By: Isadora Li

September 14, 2020

Performative Activism in the Age of Technology

The age of technology brings with it a new wave of societal pressures teens feel the need to adhere to. One of these pressures is the expectation to post on social media about issues such as Black Lives Matter, in order to appear genuine. Performative activism is done in an attempt to gain personal clout and often without true intentions to further movements’ goals.

Blackout Tuesday is a widely known example of performative activism. Its original intent was to show support to BLM by stopping the release of new music, productions, and other forms of entertainment with celebrities including  Rihanna and Britany Spears posting images of a black square with the tag #blackouttuesday. The goal was sincere, however many used it as a way to show their support to BLM without any plans to do more to help. The posting even went as far to be harmful to protesters. When one of these posts were tagged with BLM or anything other than Blackout Tuesday, it hid information used to direct people to donation sites, protester needs, and real time information related to the demonstrations.

Posting on social media by the younger generations is often fueled by the threat of being seen as a non-supporter among peers. Amid the most common of performative acts are Instagram story posts. Many materials reposted are videos of racist attacks and information on the perpetrators of these acts. Others include information on how to go about educating the general population about America’s systemic racism. Depending on the source material, the posts often are helpful in educating those searching for ways to learn more. What these posts can’t accomplish however, are changing the minds of those who hold racist ideologies. In this way, posting videos of attacks is counterproductive.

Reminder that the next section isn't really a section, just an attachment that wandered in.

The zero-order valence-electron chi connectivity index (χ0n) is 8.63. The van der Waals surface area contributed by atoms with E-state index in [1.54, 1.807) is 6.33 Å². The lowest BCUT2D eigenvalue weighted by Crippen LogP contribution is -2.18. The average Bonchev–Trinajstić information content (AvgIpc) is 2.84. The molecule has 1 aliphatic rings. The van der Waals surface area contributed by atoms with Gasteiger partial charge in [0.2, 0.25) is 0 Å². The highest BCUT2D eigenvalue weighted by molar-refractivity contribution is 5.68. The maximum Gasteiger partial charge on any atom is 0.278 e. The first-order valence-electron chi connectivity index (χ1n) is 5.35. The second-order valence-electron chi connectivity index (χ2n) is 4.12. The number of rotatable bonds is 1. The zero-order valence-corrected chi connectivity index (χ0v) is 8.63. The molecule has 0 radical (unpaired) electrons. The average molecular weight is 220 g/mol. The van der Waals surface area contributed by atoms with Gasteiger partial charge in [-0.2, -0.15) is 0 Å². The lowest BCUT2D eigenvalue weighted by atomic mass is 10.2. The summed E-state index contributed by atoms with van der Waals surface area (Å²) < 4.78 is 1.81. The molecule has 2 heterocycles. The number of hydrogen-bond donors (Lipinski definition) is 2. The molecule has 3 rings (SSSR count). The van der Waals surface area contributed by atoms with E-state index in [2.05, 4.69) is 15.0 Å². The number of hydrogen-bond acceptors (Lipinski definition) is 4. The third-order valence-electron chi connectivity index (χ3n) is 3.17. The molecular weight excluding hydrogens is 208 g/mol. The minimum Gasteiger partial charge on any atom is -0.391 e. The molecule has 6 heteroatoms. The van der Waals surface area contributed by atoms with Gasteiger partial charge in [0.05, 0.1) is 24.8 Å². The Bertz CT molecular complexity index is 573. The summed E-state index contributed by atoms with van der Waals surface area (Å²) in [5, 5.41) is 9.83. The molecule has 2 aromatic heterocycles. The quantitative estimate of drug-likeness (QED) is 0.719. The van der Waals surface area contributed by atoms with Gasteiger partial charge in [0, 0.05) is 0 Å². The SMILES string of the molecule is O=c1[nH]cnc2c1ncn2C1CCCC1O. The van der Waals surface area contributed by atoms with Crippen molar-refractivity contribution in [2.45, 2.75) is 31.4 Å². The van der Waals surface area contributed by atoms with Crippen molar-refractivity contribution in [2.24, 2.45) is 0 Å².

Acts such as posting in an attempt to show support for a cause are often done because one cannot think of any other means of activism. Younger generations often want to contribute but have no way to donate to organizations, attend rallies, or gather supplies. Posting on platforms such as Instagram and Twitter allow for easier ways to participate in what many are doing. 

    Despite what people think at first glance, there are ways of demonstrating support when you can't contribute physically. There are many videos on Youtube that can be found which donate money to causes through ads. Contacting legislators via emails or phone is also an impactful way to emphasize the importance of an issue. The impact of signing petitions is widely debated, however petitions are used in determining public interest and are often efficient when they prompt the signer into additional action, such as contacting legislators. 

Social media has the potential to feign change when in reality, more is needed. Spreading information is an important first step towards revolution, but donating, educating, and correcting past behavior and mindsets have a larger impact. Black Lives Matter and racism is not something to be watered down by teenagers’ desire to fit in. Genuinely advocating towards accountability from institutions that systemically oppress BIPOC is more than merely posting on social media. Real change is beyond what appears on the screen and involves commitment to the cause.